Is Jurassic Fest Montreal a scam? Organizer says no, as ticket holders worry they've been bilked
Festival organizer says company is the victim of a smear campaign
When Châteauguay resident Laura Cochard saw an ad on Facebook for a Montreal festival boasting life-sized dinosaur robots, fossil displays and amusement rides, she snagged tickets to attend with her two-year-old, dinosaur-obsessed son, Alex.
"We have dinosaurs all around the house, he goes to bed with dinosaurs — I said 'he's going to absolutely love this event,'" said the mother of two, who spent $50 on early bird tickets.
But mere seconds after Cochard made the purchase on the festival's website, red flags started popping up.
"I simply bought the tickets and I never got the confirmation email that you usually get immediately after," she said. "That seemed a little bit odd for me."
Cochard sent an email to the festival, and after six days of radio silence, she said a friend informed her that a host of online posts said the event was a scam.
Users warned prospective attendees that the festival, similar forms of which are said to have taken place in Australia and are scheduled in Alberta, bilks people of their money and doesn't deliver.
This week, Cochard learned the venue that was slated to host Jurassic Fest Montreal — Quartier Dix 30 in Brossard — abruptly pulled out, making the idea that it was a hoax sound even more plausible.
Festival is real, says organizer
Jurassic Fest Montreal bills itself as a week-long, outdoor, interactive dinosaur exposition, running from Oct. 22 to Oct. 31, 8 a.m. to 8 p.m.
"A once-in-a-lifetime opportunity to get up close and face-to-face with various, gigantic moving prehistoric creatures," reads the festival's Facebook page.
Early bird tickets (purchased before Aug. 31) range from $14 to $18 and are non-refundable, despite the festival having no concrete location.
In an official statement from The Dino Expo, the company behind the dinosaur-themed events, Montreal ticket holders were asked to remain calm amid rumours that the event was a scam, guaranteeing that all tickets remain valid.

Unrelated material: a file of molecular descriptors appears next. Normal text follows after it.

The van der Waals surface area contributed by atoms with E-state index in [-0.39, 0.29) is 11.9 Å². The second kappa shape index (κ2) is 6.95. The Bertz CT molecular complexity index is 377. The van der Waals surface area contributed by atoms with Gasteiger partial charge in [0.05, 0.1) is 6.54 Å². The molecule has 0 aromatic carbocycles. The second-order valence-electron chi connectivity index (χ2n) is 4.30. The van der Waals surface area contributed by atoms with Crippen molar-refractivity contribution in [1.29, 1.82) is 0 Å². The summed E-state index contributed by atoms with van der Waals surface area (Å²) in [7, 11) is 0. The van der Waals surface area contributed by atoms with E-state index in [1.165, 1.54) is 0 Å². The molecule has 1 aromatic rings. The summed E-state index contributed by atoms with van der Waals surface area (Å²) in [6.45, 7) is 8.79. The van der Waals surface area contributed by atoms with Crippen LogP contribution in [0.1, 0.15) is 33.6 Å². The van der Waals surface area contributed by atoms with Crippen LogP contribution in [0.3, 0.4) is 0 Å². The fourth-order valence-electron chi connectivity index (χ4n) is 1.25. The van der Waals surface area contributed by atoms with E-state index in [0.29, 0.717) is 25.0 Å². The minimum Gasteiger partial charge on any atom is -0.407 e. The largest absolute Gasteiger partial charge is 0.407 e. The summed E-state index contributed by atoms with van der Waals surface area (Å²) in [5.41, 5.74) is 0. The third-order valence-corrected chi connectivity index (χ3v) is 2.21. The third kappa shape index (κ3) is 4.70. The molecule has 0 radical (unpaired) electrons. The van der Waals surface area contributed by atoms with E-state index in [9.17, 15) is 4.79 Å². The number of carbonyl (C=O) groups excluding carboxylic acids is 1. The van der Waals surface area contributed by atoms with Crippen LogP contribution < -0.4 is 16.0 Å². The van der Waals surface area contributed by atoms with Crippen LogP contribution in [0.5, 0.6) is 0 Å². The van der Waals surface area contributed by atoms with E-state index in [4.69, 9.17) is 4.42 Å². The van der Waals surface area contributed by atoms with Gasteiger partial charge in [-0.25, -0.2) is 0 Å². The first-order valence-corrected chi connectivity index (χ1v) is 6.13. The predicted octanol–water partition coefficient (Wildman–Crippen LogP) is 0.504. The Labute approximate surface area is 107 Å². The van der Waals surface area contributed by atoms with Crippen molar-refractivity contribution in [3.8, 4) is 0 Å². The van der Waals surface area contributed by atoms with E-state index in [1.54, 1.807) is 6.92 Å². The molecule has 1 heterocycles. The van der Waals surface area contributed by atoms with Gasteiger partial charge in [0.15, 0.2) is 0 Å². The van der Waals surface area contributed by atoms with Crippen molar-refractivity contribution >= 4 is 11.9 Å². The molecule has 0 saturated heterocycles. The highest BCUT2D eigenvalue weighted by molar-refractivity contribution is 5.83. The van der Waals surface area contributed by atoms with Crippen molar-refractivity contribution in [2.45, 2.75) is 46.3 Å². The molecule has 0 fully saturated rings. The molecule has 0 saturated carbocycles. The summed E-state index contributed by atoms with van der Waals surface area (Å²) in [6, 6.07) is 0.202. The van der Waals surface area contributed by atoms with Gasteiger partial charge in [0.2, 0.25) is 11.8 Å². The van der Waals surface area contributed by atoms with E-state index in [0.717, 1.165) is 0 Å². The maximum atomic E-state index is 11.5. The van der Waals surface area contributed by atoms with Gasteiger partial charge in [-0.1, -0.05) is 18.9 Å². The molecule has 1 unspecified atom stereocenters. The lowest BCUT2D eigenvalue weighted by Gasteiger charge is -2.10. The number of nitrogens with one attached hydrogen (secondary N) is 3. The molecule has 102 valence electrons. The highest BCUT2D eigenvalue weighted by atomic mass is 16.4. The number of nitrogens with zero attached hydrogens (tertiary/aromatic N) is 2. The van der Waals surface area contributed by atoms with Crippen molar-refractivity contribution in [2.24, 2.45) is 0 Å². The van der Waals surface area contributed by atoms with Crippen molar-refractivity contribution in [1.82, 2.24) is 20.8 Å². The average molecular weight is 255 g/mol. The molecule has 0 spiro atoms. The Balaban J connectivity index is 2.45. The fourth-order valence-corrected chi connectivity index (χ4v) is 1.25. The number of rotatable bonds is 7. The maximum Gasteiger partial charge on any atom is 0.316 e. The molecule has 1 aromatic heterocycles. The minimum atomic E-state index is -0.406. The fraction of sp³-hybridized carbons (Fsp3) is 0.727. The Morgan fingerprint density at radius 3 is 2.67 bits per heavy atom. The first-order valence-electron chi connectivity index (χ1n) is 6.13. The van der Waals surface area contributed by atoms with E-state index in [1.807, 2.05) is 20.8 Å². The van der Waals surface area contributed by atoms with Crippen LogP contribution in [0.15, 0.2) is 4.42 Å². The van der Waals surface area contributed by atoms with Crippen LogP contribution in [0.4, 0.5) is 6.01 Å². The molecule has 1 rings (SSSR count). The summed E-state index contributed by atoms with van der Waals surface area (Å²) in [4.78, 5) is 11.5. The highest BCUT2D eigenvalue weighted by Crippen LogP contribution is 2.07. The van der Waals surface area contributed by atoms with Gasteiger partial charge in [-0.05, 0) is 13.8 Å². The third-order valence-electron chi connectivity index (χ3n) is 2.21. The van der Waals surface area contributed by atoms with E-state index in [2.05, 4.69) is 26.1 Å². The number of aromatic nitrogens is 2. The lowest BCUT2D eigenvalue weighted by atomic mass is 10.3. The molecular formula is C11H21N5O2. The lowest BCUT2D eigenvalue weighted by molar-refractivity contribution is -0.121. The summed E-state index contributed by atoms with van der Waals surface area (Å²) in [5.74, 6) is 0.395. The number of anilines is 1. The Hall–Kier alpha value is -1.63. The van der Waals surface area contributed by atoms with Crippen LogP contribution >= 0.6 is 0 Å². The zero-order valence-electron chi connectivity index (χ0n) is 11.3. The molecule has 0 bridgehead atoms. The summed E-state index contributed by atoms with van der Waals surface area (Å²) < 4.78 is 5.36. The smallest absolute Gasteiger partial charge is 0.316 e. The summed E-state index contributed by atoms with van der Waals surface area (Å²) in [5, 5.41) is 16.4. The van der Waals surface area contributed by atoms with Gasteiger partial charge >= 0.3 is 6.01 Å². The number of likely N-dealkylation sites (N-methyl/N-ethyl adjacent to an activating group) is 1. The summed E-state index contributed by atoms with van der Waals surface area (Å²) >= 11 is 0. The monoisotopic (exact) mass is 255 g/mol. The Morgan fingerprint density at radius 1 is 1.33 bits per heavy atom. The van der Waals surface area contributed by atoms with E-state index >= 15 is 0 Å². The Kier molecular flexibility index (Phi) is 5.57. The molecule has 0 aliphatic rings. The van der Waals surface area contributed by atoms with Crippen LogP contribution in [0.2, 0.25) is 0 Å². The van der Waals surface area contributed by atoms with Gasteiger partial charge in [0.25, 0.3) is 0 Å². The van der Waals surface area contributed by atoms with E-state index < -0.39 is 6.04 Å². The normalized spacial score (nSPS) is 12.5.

"We are aware of anxiety being caused by unfair comments, fake news, and competition," the statement reads. "We remain committed to our objectives to deliver the show in Canada.
In an interview with CBC Montreal, the director of the South African company said they are looking for a new venue for the Montreal festival, which is going to happen. He says rumours saying otherwise are part of a social media smear campaign from competitors.
"The customers are buying tickets because they want to come to the event," said Dino Expo director and producer David Huni. "But because now somebody's coming up with rumours that the company is a hoax, is a scam, is a fraud, then people are panicking."
Huni said the exhibit will tour Canada soon starting out west, and students in select schools will be given free tickets as part of an educational initiative. The organizer said it's unclear why Quartier Dix 30 — who did not respond to CBC's request for comment — pulled out.
The Dino Expo said it recently put on two successful shows in April and May in Adelaide and Toowoomba, Australia. They said photos on their Facebook pages and website are taken from previous exhibitions in different parts of the world.
"My message is that the show is coming," said Huni. "If the event is cancelled, we'll refund [tickets]. If the event is not cancelled, if it's going ahead, why should we refund?"
But Cochard implores the company to inform Montrealers of the location and dates of the festival.
"I would be adjusting my agenda and my life around," she said, worried they could change the location of the festival to Ontario.
"For them to change things last minute, it kind of gives you cold feet about going at all," she said.
"I'm a customer. And as a customer, my expectations are high."
With reporting from Alex Leduc